Germaine De Randamie May Vacate Women’s Featherweight Title

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UFC women’s featherweight champion Germaine de Randamie has neither been seen nor heard from ever since she won the inaugural UFC women’s 145-pound title with a close and controversial decision win against Holly Holm in the main event of February’s UFC 208 from Brooklyn, New York.

The obvious direction for “The Iron Lady” was a title bout against former Invicta and Strikeforce champ Cris “Cyborg” Justino, the woman a majority of the MMA universe feels is far and away the best female fighter on the planet and arguably the solitary reason the UFC created a women’s featherweight division, even if she turned down the first title bout in the weight class this year.

But when she was faced with the prospect of meeting Cyborg in the cage after her win over Holm, de Randamie said she would need time off to have hand surgery to repair an injury that had been bothering her for three fights. Justino teased a meeting with de Randamie at July 29’s UFC 214, but there has been no update in the two-and-a-half months since until now, and it appears the news isn’t promising.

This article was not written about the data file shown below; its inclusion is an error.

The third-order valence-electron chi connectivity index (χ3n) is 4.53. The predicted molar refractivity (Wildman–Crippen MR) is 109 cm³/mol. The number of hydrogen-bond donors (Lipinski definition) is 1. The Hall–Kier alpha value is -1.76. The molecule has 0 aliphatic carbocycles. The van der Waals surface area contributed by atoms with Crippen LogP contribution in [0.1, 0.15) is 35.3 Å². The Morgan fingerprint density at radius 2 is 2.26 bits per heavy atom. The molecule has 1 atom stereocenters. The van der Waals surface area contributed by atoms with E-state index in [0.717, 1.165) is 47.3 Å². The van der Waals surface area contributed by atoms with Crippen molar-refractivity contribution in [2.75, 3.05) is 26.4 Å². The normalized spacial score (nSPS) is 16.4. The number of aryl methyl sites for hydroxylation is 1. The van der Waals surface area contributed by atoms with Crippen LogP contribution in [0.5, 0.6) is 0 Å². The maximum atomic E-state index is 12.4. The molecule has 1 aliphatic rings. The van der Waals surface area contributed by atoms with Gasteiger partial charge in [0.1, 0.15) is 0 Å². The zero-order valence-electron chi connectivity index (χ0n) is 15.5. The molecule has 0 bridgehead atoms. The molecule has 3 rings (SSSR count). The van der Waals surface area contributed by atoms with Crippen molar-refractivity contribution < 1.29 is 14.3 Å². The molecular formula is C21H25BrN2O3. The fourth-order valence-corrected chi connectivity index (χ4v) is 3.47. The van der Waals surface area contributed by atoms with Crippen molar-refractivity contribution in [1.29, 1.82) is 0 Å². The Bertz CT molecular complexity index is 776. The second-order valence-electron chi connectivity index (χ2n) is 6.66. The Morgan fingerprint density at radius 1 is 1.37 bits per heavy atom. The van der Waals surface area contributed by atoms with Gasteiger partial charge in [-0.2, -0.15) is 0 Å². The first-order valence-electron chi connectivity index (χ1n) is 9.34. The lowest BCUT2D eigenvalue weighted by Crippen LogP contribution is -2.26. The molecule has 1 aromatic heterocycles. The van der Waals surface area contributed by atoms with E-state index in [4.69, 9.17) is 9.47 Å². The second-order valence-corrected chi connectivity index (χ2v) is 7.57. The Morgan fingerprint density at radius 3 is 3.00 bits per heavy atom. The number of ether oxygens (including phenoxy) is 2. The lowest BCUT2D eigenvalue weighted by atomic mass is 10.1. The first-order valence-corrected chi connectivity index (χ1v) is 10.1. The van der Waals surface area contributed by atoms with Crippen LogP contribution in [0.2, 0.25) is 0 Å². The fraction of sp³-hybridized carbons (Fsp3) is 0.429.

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Earlier this week, MMA Fighting’s Ariel Helwani tweeted that de Randamie’s future was “up in the air” as she was possibly targeting a fourth quarter return but may even vacate the belt without defending it:

Helwani stated retirement wasn’t an option as of right now, but her fighting future was still very uncertain as questions began to mount about the UFC’s newest champ:

It’s a situation that will almost definitely continue to irk UFC ownership, who created a division with de Randamie, Justino, and Holm to save a pay-per-view (PPV) card, a decision that did not prove to be a great one when UFC 208 was derided as one of the more lackluster pay events in years.

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The obvious reaction will be that de Randamie is ducking Cyborg, and based on the ruthlessness and ferocity which she’s been finishing each and every opponent, it’s easy to see why people think that. De Randamie had to know a fight with the most controversial female in MMA was coming though, and to sit on the sidelines for a full year after winning a close call for the belt just isn’t a good look for the titleholder of a division many thought shouldn’t have been installed anyway.

On top of that mess, enough weight classes are already in a state of confusion as it is, so adding yet another uncertain set of circumstances only casts more doubt on possibly the most auspicious start to a UFC calendar year we’ve seen. Can the new owners rise above the mounting avalanche of seemingly endless issues to cash in on their $4 billion investment?